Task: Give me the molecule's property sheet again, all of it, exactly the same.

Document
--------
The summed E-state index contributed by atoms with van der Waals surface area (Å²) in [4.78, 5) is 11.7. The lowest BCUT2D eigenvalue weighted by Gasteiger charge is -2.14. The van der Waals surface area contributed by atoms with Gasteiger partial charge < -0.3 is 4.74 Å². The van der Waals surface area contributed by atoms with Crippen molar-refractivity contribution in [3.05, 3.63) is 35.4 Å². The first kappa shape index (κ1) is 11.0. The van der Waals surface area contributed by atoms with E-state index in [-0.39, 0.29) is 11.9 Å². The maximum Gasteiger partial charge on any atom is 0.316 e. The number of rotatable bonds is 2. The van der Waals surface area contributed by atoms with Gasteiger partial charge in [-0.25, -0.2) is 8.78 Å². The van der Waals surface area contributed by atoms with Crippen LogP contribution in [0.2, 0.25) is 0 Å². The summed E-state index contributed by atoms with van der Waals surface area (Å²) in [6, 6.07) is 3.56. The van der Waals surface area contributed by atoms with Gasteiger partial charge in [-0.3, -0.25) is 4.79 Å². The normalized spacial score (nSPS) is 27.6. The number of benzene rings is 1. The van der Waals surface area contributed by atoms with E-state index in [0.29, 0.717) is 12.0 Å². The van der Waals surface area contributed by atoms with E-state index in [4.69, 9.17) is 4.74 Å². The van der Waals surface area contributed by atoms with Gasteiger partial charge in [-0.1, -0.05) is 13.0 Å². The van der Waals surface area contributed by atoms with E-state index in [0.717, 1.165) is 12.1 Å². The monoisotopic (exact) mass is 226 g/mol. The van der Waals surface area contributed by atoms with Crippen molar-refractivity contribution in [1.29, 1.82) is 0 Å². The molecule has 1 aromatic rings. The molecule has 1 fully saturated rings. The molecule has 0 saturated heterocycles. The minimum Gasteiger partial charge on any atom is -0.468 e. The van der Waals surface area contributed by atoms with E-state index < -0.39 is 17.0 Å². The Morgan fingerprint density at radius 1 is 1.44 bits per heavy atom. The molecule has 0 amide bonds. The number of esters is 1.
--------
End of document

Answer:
The summed E-state index contributed by atoms with van der Waals surface area (Å²) in [4.78, 5) is 11.7. The lowest BCUT2D eigenvalue weighted by Gasteiger charge is -2.14. The van der Waals surface area contributed by atoms with Gasteiger partial charge < -0.3 is 4.74 Å². The van der Waals surface area contributed by atoms with Crippen molar-refractivity contribution in [3.05, 3.63) is 35.4 Å². The first kappa shape index (κ1) is 11.0. The van der Waals surface area contributed by atoms with E-state index in [-0.39, 0.29) is 11.9 Å². The maximum Gasteiger partial charge on any atom is 0.316 e. The number of rotatable bonds is 2. The van der Waals surface area contributed by atoms with Gasteiger partial charge in [-0.25, -0.2) is 8.78 Å². The van der Waals surface area contributed by atoms with Crippen LogP contribution in [0.2, 0.25) is 0 Å². The summed E-state index contributed by atoms with van der Waals surface area (Å²) in [6, 6.07) is 3.56. The van der Waals surface area contributed by atoms with Gasteiger partial charge in [-0.3, -0.25) is 4.79 Å². The normalized spacial score (nSPS) is 27.6. The number of benzene rings is 1. The van der Waals surface area contributed by atoms with E-state index in [0.29, 0.717) is 12.0 Å². The van der Waals surface area contributed by atoms with E-state index in [4.69, 9.17) is 4.74 Å². The van der Waals surface area contributed by atoms with Gasteiger partial charge in [-0.1, -0.05) is 13.0 Å². The van der Waals surface area contributed by atoms with E-state index in [0.717, 1.165) is 12.1 Å². The monoisotopic (exact) mass is 226 g/mol. The van der Waals surface area contributed by atoms with Crippen molar-refractivity contribution in [1.29, 1.82) is 0 Å². The molecule has 1 aromatic rings. The molecule has 1 fully saturated rings. The molecule has 0 saturated heterocycles. The minimum Gasteiger partial charge on any atom is -0.468 e. The van der Waals surface area contributed by atoms with E-state index < -0.39 is 17.0 Å². The Morgan fingerprint density at radius 1 is 1.44 bits per heavy atom. The molecule has 0 amide bonds. The number of esters is 1.